The Finance Minister, Ken Ofori-Atta, might not have announced an increase in the value added tax (VAT) as widely speculated but he sure did enough to ensure he is getting something to shore up his kitty.
Last year, government revenue fell by about GH¢1.6 billion of what was projected; in the first five months of this year, revenue, again, has fallen by more than GH¢1.4 billion of the target.
But with all eyes on Mr. Ofori-Atta when he presented the 2018 Mid-Year Budget Review on the floor of parliament yesterday, he elected to deploy several innocuous tax policies which may seem insignificant on their own but whose cumulative effect may just have the same impact just as an increase in the VAT.
According to the Finance Minister, the 2.5 percent levy each charged on goods and services in favour of the National Health Insurance and GETFund, will now be converted into a straight levy. Some analysts suspect, however, that this direct computation could increase the amounts collected.
The Minister also announced the imposition of taxes on vehicles with engine capacities of more than 3.0 litres as well as a review of Personal Income Tax to include an additional band of GH¢10,000 and above per month at a rate of 35 percent.
Mr. Ofori-Atta is confident that these measures should fetch the needed revenues to prevent a relapse of government’s fiscal consolidation efforts.
Over the years, talks about widening the tax net have not seen much results, perhaps, due to the appetite for settling for measures which provide quick returns similar to the measures which were announced yesterday.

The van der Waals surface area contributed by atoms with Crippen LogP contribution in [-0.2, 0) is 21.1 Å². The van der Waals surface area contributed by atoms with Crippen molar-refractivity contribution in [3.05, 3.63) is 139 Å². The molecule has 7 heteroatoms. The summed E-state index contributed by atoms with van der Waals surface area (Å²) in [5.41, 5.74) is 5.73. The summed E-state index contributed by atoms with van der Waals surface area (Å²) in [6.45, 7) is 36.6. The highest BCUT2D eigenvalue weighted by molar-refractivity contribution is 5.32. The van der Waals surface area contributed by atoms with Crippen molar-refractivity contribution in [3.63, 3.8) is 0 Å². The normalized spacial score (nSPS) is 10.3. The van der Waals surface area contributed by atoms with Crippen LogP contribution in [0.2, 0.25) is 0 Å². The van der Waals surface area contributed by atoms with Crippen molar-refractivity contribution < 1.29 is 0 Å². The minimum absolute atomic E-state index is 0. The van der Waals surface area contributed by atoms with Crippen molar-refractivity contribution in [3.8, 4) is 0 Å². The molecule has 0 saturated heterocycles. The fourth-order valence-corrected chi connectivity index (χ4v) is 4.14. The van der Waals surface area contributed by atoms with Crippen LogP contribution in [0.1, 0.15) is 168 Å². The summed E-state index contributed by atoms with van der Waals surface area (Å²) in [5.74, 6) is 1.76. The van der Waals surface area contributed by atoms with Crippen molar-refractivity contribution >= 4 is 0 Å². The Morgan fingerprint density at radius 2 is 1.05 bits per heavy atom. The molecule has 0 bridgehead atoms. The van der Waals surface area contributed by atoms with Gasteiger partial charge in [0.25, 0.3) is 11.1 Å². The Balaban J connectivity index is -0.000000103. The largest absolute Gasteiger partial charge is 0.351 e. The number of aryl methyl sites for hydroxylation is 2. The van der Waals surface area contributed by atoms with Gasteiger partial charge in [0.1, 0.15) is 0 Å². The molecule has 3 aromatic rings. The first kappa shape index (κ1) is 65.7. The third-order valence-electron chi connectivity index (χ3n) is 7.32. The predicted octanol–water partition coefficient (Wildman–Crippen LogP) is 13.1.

Clearly, the meat of the entire tax policy measures announced yesterday was ensuring tax compliance and plugging existing revenue loopholes.
According to Mr. Ofori-Atta, “Investigations we have undertaken show inbound leakages on goods arriving in the country, significant outstanding tax debts, abuse of suspense regime in the area of warehousing, transit trade, and free zones, and tax audit issues such as limited coverage, low auditor productivity, and low audit yields.”
He went on to say that: “We are rolling out major initiatives to address these tax compliance issues. Mr. Speaker, these initiatives will include prosecutions of tax evaders and corrupt tax officials, a special VAT task force to ensure enforcement and deepen VAT penetration from the current low levels of 11 percent, and institutional reforms at GRA,” he added.
Tax compliance in the telecommunications industry is expected to be boosted by the implementation of the Common Platform for Communications Traffic Monitoring, revenue assurance, mobile money monitoring, and fraud management.
This controversial common platform being championed by the Communications Ministry has already been a subject of a couple of legal suits but government remains unfazed as it looks to see it through to its logical conclusion.
The Common Platform, among other things, is aimed at providing government with an accurate and comprehensive view of telecom revenues in order to verify tax compliance and to ensure the comprehensive billing and collection of all telecom-related taxes, levies, and regulatory fees.
Yet, again, a long-term problem with revenue shortfalls will be fixed with a short-term solution that deepens the tax net rather than widen it. Much of what needs to be done to improve government revenue lies with the desire to shift the focus from taxation to production, that is if it is delivered.